“What are you giving up Lent?”
Oh, I don’t know…Chocolate, maybe meat, definitely not caffeine.”
Something difficult but something doable. Its no use to pick something you can’t follow through on. We call it “intentionality”, that’s the church-speak, “intentionality.” So you plot out the course of action but more importantly you sit down to think about why, why are we doing these things? I saw a very good list of 40 Lenten practices, one for each day. A church in Denver put it together. It’s 40 small practices instead of one big practice. And they’re all very well thought-out. All are in the Lenten spirit in one way or another. Some are religious–pray for your enemies one day, read Psalm 39 another. You might, one day, donate art supplies, or ask forgiveness of someone, or bake a cake, or turn off the radio while riding in the car. Some of them don’t sound spiritual but they could be. If you’re in the Lenten mindset then you’ll find that even regular activities strengthen your Lenten spirituality.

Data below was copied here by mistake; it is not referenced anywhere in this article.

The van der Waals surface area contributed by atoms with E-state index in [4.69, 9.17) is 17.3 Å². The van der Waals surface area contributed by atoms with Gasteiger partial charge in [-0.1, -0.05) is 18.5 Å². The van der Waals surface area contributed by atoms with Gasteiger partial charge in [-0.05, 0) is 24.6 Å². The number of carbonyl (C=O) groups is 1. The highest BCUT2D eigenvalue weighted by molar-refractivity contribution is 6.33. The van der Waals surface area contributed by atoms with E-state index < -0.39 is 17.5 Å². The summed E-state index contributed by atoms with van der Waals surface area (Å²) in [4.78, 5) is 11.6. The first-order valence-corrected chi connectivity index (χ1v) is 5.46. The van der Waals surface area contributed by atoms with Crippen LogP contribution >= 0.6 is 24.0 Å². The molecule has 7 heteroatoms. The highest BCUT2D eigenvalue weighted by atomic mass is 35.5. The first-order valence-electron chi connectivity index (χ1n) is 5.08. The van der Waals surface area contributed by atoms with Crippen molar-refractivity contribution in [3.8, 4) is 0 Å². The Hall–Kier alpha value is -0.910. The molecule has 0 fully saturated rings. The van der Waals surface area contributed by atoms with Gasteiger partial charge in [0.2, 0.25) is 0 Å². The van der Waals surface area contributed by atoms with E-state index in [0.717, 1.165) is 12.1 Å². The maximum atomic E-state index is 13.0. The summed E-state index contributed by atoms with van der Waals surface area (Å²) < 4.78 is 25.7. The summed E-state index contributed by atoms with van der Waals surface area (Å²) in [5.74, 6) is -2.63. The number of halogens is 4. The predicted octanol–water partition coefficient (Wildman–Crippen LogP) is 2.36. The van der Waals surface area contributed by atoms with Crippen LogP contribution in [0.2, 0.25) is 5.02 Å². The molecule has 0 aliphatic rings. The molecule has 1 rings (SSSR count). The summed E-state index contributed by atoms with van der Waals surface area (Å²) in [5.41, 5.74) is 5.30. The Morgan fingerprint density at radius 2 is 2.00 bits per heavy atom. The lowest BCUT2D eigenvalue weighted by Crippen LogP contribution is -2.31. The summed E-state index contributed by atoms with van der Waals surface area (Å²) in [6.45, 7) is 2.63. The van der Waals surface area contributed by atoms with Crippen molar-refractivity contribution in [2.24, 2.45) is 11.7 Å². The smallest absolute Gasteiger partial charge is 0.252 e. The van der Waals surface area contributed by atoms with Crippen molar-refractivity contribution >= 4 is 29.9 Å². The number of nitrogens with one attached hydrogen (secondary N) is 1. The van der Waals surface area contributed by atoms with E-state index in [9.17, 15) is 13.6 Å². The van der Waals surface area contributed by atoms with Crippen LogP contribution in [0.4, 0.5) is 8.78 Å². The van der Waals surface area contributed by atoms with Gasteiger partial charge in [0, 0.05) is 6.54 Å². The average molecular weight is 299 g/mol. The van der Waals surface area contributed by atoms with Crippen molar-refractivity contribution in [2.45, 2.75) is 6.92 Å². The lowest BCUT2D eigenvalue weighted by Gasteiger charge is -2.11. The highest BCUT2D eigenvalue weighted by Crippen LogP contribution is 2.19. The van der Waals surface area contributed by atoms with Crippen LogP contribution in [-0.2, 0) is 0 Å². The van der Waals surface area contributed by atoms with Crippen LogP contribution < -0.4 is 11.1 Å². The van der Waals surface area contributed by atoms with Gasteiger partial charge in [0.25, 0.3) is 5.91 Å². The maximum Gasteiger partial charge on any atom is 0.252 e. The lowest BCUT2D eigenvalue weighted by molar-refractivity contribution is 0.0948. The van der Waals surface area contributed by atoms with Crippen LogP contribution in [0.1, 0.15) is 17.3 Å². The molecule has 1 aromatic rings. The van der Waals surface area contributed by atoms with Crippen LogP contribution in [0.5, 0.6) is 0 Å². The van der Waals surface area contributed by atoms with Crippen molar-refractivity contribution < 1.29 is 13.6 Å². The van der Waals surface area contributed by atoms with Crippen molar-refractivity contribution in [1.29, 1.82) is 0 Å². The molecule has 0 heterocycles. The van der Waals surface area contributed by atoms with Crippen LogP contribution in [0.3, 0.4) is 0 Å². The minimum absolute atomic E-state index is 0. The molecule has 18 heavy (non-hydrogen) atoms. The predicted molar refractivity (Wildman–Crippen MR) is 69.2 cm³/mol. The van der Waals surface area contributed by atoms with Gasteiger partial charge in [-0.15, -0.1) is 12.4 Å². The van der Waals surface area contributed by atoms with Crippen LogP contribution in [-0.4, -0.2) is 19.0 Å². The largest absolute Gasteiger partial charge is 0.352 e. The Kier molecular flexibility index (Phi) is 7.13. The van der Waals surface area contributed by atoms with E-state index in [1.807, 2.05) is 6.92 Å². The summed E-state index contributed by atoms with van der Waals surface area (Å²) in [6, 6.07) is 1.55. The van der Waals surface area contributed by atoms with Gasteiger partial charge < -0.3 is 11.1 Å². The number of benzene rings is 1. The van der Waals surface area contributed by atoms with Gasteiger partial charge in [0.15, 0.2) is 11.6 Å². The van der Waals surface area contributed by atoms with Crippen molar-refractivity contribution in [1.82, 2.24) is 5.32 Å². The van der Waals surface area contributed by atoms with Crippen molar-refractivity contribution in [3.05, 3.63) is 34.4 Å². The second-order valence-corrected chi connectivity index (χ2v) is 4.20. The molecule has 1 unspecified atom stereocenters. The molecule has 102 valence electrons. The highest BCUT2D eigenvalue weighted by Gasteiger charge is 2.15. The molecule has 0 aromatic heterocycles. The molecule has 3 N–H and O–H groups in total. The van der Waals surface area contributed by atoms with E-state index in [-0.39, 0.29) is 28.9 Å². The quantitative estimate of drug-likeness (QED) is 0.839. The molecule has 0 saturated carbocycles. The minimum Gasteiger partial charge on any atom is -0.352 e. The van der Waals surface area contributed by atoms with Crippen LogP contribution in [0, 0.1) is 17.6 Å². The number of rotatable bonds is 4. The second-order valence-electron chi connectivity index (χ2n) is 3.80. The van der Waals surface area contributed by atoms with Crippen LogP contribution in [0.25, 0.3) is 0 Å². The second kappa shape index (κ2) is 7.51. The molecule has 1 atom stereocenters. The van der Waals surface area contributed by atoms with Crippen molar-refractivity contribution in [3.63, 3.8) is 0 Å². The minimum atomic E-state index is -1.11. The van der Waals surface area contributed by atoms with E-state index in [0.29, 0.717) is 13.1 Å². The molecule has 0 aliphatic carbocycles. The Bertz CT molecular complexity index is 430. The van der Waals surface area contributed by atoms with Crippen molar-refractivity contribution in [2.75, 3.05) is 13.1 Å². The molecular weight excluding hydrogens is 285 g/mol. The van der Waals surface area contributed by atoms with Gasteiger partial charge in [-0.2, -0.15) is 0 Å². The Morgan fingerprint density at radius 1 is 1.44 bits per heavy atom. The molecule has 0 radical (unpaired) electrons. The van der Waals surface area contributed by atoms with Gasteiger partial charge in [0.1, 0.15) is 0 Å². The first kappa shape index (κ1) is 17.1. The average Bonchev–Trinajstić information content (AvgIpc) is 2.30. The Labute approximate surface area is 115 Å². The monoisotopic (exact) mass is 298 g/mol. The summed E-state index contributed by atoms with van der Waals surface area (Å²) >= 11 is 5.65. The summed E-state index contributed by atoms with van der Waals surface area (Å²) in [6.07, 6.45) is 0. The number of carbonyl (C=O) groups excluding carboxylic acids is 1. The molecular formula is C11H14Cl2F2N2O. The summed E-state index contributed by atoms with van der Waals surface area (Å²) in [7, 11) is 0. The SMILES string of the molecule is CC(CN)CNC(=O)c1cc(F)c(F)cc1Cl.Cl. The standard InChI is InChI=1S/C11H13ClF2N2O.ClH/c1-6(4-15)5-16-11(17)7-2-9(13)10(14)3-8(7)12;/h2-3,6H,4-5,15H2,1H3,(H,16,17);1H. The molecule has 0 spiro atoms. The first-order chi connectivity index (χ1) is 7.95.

And I hope you’ll do some of those things, or maybe even all of those things. A well-planned Lent is bound to be a productive Lent, and it would be a shame to let a perfectly good liturgical season go to waste by failing to plan for it.